Health Alliance Social Media

One of the biggest reasons I took my current job at Health Alliance was the opportunity to run their social media. While they had a Facebook, Twitter, Pinterest, and LinkedIn before I got there, none of them were really being maintained. At most, Facebook and Twitter were getting a post a week. Customer service issues sometimes went unaddressed, and if they did get a response it took weeks.

Taking over their presence was essentially starting from scratch, and I’ve done almost all of it without putting money into the platforms. Most importantly, I developed a process for working with our customer service to get online issues addressed quickly and effectively. I now have a 100% response rate, and I usually sit around an average 23-minute response time.

I’ve also developed a social media brand by focusing on more than just insurance to transform us into an expert source of health and wellness information for our members.

Since I took over in August, 2014, I have:

  • Increased our Facebook:
    • Likes by over 1,000, an over 90% increase
    • Unpaid impressions to an average of over 68,000 per month, a nearly 952% increase
  • Increased our Twitter:
    • Followers by over 433, an 88% increase
    • Impressions to an average of 19,700 per month, an over 245% increase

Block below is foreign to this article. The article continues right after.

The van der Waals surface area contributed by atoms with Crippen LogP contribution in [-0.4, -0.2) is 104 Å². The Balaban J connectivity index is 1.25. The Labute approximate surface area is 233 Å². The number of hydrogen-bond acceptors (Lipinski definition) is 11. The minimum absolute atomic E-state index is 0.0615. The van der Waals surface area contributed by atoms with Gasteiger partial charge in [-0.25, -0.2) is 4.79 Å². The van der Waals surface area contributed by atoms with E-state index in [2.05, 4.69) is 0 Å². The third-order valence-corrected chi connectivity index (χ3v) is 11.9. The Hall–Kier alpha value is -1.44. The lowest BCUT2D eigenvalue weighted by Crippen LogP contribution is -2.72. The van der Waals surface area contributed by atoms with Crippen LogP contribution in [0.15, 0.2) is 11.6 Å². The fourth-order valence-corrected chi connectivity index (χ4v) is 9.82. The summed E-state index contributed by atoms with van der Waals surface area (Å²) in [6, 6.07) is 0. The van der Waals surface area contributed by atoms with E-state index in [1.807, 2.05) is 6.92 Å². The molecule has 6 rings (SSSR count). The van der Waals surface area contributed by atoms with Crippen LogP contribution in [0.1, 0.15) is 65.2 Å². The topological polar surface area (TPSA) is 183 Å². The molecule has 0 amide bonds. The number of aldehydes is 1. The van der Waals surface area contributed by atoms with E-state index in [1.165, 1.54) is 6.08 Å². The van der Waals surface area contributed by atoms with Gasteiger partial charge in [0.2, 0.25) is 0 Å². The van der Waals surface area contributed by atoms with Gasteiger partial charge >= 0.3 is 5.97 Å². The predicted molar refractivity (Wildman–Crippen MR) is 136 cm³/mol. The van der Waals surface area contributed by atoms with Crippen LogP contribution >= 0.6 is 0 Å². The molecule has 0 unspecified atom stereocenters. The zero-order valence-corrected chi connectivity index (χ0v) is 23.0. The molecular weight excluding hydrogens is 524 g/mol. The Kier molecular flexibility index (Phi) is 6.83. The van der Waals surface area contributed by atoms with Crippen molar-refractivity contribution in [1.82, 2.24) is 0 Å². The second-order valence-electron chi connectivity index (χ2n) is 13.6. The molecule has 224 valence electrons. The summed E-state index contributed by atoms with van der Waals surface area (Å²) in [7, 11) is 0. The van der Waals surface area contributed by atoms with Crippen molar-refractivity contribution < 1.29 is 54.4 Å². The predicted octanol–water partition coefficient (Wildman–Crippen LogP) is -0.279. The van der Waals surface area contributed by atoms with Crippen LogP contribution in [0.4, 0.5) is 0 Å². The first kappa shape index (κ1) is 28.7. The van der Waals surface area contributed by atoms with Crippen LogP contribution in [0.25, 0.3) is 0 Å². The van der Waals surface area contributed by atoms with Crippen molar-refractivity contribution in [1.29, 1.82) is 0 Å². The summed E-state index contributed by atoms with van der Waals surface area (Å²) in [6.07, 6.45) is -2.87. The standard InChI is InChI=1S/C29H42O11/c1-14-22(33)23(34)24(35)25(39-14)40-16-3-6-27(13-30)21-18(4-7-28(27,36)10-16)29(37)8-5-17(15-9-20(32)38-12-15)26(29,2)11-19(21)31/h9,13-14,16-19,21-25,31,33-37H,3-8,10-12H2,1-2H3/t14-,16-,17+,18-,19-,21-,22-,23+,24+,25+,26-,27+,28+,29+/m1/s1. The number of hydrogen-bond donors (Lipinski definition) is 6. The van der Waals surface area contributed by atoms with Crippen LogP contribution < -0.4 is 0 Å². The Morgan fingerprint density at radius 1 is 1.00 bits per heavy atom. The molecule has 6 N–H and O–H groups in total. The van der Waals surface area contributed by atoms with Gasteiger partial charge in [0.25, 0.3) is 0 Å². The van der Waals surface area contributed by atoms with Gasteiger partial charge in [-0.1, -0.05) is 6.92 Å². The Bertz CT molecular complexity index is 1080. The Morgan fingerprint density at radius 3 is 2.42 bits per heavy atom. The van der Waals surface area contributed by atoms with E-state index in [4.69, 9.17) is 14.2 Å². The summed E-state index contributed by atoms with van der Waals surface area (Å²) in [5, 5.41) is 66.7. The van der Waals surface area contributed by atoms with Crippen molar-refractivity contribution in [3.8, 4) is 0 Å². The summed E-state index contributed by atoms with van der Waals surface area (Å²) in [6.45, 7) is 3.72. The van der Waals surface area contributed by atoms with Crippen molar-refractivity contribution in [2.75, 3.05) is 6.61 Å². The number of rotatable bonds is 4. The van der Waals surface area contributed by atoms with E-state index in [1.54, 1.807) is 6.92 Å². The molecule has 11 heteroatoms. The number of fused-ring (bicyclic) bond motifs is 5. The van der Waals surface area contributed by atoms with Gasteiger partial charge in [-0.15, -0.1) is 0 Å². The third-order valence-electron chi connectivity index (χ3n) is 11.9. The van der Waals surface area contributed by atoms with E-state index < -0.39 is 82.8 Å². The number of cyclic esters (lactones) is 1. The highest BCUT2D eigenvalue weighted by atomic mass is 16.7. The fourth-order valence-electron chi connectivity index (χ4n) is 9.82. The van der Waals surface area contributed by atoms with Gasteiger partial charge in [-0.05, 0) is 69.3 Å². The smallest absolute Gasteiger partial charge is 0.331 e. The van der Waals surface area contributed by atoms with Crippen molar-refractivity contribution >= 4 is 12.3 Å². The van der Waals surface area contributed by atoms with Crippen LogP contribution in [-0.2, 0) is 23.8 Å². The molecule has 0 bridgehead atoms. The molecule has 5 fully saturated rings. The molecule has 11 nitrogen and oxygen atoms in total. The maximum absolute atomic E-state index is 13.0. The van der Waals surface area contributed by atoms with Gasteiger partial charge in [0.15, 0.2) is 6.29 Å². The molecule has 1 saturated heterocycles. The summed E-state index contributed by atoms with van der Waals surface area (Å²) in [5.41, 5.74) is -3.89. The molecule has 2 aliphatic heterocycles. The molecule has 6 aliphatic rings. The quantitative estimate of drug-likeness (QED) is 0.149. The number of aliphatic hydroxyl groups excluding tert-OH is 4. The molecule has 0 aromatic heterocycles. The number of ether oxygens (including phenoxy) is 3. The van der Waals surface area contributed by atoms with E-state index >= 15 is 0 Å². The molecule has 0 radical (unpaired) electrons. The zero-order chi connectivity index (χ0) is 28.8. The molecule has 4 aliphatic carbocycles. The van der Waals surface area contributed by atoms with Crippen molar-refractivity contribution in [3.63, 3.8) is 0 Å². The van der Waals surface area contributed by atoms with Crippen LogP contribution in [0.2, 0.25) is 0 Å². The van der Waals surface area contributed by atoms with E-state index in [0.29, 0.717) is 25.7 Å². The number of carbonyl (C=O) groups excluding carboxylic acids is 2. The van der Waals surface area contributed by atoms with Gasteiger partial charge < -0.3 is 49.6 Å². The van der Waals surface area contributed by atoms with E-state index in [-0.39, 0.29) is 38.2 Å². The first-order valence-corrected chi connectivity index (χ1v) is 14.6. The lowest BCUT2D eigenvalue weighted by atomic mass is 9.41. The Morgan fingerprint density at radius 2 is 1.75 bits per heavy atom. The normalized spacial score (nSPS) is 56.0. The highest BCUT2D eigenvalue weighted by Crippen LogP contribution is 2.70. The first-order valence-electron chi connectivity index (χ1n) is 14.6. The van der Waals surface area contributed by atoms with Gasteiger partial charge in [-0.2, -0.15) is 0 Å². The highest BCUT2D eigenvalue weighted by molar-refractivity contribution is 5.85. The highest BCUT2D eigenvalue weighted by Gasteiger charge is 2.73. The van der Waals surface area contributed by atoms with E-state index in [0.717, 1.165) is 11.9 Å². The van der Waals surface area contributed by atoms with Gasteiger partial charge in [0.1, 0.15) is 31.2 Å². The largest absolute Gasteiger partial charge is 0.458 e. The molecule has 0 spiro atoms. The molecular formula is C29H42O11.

• Increased our Pinterest:
    • Followers by over 6,528, an over 2,510% increase
    • Average daily impressions to 4,533, a 1,016% increase
    • Average daily viewers to 1,587, a 430% increase
    • Average daily repins to 32, a 1,500% increase
  • Increased our LinkedIn:
    • Followers by over 543, a 57% increase
    • Average monthly reach to more than 20,000, a 3,233% increase
  • Built our Google+, Flipboard, Instagram, Issuu, Yelp, and Foursquare presences from scratch.

Campaigns

  • ICD-10 Post Example
    This ICD-10 awareness campaign was to help remind doctors that ICD-10 was starting on October 1.

 

I also built a series of gifs for a #KnowWhereToGo campaign to help teach people when they should use the ER and when they should use urgent care. I wanted to use viral or recognizable gifs to make the lesson quick, interesting, and funny.

See more of this series on our Giphy account.

Paid Ads

In 2015, I was given a budget to run paid Facebook ads for the Annual Enrollment Period (AEP). (In the past, external marketing agencies were creating paid ads.) By bringing the creative in-house, I was able to raise the weekly reach of my posts by nearly 3,000 over the reach of our last paid campaign with the exact same daily spend, and I’ve been running our Facebook ads ever since.

2
In 2016, I ran a series that plays on nostalgia for the Medicare generation targeting people who are aging in and shopping for a Medicare plan for the first time. It also has a second touch campaign using the Facebook pixel that drives people who have clicked through the link on the first set to helpful resources to start signing up, like getting more information or attending an educational seminar.

  • Learning to Drive Age-In Ad

Infographics

I’ve also been breaking down graphics from our newsletters into digital infographics I can share on social media.

Claims Infographic

To see more, visit any of Health Alliance’s social media accounts:

Facebook
Twitter
Pinterest
Google+
Google+ Washington Medicare
LinkedIn
Flipboard
Instagram
Youtube
Issuu
Yelp
Foursquare